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Viewing 1 to 30 of 189
2011-05-17
Journal Article
2011-01-1734
Nickolas Vlahopoulos, Noah Schiller, Sungmin Lee
The Energy Finite Element Analysis (EFEA) has been utilized successfully for modeling complex structural-acoustic systems with isotropic structural material properties. In this paper, a formulation for modeling structures made out of composite materials is presented. An approach based on spectral finite element analysis is utilized first for developing the equivalent material properties for the composite material. These equivalent properties are employed in the EFEA governing differential equations for representing the composite materials and deriving the element level matrices. The power transmission characteristics at connections between members made out of non-isotropic composite material are considered for deriving suitable power transmission coefficients at junctions of interconnected members. These coefficients are utilized for computing the joint matrix that is needed to assemble the global system of EFEA equations.
2011-04-12
Journal Article
2011-01-0888
Benjamin Lawler, Elliott Ortiz-Soto, Rohit Gupta, Huei Peng, Zoran Filipi
This simulation study explores the potential synergy between the HCCI engine system and three hybrid electric vehicle (HEV) configurations, and proposes the supervisory control strategy that maximizes the benefits of combining these two technologies. HCCI operation significantly improves fuel efficiency at part load, while hybridization aims to reduce low load/low speed operation. Therefore, a key question arises: are the effects of these two technologies additive or overlapping? The HEV configurations include two parallel hybrids with varying degrees of electrification, e.g. with a 5kW integrated starter/motor (“Mild”) and with a 10 kW electric machine (“Medium”), and a power-split hybrid. The engine is a dual-mode, SI-HCCI system and the engine map reflects the impact of HCCI on brake specific fuel consumption.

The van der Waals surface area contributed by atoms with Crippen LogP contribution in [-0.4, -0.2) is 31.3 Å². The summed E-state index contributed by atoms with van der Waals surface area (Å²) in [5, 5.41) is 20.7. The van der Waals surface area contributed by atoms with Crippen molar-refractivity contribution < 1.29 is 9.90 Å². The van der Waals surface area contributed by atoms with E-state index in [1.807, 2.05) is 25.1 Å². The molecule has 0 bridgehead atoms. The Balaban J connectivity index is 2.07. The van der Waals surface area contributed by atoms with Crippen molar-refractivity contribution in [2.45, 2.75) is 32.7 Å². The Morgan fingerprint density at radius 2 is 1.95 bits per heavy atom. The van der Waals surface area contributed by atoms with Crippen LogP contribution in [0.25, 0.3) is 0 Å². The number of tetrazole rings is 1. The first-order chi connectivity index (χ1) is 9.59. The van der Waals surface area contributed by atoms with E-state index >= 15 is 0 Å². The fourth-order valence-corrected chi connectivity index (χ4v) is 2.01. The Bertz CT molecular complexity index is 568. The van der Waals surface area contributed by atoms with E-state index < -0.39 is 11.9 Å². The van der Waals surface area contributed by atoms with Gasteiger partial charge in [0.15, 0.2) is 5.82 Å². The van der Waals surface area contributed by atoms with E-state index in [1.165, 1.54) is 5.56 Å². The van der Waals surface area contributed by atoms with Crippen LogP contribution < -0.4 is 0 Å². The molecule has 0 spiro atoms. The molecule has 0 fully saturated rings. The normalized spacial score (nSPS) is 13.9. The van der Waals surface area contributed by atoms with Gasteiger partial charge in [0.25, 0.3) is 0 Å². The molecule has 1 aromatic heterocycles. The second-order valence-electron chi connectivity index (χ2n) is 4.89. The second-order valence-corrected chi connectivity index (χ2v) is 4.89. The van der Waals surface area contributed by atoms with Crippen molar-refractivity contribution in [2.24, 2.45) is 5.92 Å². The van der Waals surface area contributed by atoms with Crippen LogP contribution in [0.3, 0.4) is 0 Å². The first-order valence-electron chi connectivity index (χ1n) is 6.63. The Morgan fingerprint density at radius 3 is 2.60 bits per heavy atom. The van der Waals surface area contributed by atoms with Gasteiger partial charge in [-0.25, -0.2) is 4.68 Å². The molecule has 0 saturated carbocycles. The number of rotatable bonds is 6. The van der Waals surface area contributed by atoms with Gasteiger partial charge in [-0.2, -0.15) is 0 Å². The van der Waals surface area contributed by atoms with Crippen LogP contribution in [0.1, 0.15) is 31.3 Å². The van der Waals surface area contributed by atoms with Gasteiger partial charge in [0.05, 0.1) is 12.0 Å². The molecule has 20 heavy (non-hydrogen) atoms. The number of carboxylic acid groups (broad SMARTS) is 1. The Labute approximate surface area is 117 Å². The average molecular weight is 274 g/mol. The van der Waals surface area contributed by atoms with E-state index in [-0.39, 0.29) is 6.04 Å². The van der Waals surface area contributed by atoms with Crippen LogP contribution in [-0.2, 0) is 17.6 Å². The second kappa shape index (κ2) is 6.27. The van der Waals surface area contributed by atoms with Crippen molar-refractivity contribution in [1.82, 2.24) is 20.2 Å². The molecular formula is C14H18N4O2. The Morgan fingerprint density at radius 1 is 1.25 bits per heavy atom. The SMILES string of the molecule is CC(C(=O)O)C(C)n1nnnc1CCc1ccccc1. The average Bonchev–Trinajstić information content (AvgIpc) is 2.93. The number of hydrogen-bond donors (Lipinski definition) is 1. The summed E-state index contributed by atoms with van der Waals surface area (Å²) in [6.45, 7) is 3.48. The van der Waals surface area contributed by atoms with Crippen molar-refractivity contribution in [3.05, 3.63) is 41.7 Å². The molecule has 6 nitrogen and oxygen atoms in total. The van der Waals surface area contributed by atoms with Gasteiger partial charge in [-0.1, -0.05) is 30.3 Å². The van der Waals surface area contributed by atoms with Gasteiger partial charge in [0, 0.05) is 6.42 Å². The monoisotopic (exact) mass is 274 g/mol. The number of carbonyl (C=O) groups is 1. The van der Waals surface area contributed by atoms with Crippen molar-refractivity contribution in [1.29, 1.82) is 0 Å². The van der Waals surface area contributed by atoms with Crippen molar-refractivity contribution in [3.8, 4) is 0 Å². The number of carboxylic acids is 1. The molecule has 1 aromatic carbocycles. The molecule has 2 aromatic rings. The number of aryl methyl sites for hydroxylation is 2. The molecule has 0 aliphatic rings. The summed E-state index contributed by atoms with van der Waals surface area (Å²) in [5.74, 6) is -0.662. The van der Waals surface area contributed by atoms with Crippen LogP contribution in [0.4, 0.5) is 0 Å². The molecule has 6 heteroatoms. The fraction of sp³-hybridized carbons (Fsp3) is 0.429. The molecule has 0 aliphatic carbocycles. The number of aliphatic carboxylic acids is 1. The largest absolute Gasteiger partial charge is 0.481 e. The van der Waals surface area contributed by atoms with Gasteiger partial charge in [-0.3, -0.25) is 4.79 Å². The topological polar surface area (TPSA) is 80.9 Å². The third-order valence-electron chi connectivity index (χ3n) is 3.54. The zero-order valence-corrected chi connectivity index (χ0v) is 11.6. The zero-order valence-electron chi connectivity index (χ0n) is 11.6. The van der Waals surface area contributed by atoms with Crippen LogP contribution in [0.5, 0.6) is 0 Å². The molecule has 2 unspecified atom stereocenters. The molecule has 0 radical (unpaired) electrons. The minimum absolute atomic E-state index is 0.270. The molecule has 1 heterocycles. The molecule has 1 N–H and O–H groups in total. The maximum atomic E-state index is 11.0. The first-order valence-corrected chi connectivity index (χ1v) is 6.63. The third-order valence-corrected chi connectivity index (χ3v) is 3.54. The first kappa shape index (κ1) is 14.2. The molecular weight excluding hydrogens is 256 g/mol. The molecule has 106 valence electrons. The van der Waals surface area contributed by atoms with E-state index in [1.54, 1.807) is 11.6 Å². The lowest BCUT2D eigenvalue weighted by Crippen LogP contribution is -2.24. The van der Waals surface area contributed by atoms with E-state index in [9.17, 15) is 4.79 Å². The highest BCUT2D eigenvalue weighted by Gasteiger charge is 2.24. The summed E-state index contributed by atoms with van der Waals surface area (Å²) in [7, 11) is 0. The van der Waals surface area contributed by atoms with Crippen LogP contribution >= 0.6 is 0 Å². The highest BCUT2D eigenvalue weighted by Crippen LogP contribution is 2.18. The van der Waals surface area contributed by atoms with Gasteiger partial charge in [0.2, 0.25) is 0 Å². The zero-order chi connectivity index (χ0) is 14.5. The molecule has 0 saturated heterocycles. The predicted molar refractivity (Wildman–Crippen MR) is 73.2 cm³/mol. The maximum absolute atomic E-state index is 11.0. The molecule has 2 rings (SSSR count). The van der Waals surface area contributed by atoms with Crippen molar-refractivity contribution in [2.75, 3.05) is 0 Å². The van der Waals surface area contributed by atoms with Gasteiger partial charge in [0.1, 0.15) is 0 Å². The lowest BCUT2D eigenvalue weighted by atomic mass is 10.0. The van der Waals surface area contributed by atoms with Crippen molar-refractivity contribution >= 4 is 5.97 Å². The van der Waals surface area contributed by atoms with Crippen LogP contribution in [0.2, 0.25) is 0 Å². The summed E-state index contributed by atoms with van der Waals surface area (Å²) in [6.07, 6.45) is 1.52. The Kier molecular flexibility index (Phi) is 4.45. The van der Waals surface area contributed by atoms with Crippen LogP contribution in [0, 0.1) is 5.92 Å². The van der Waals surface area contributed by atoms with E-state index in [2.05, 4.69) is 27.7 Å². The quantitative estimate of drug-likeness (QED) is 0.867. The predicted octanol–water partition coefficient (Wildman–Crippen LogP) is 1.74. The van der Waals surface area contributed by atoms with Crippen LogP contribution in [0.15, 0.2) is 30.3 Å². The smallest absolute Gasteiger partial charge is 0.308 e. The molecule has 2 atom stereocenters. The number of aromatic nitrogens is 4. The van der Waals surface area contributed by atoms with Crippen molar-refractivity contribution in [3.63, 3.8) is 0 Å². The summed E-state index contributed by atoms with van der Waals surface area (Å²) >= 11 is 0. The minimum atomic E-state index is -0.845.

2014-04-01
Journal Article
2014-01-0111
Narayanan Kidambi, R. L. Harne, Yuji Fujii, Gregory M. Pietron, K. W. Wang
Dynamic vehicle loads play critical roles for automotive controls including battery management, transmission shift scheduling, distance-to-empty predictions, and various active safety systems. Accurate real-time estimation of vehicle loads such as those due to vehicle mass and road grade can thus improve safety, efficiency, and performance. While several estimation methods have been proposed in literature, none have seen widespread adoption in current vehicle technologies despite their potential to significantly improve automotive controls. To understand and bridge the gap between research development and wider adoption of real-time load estimation, this paper assesses the accuracy and performance of four estimation methods that predict vehicle mass and/or road grade.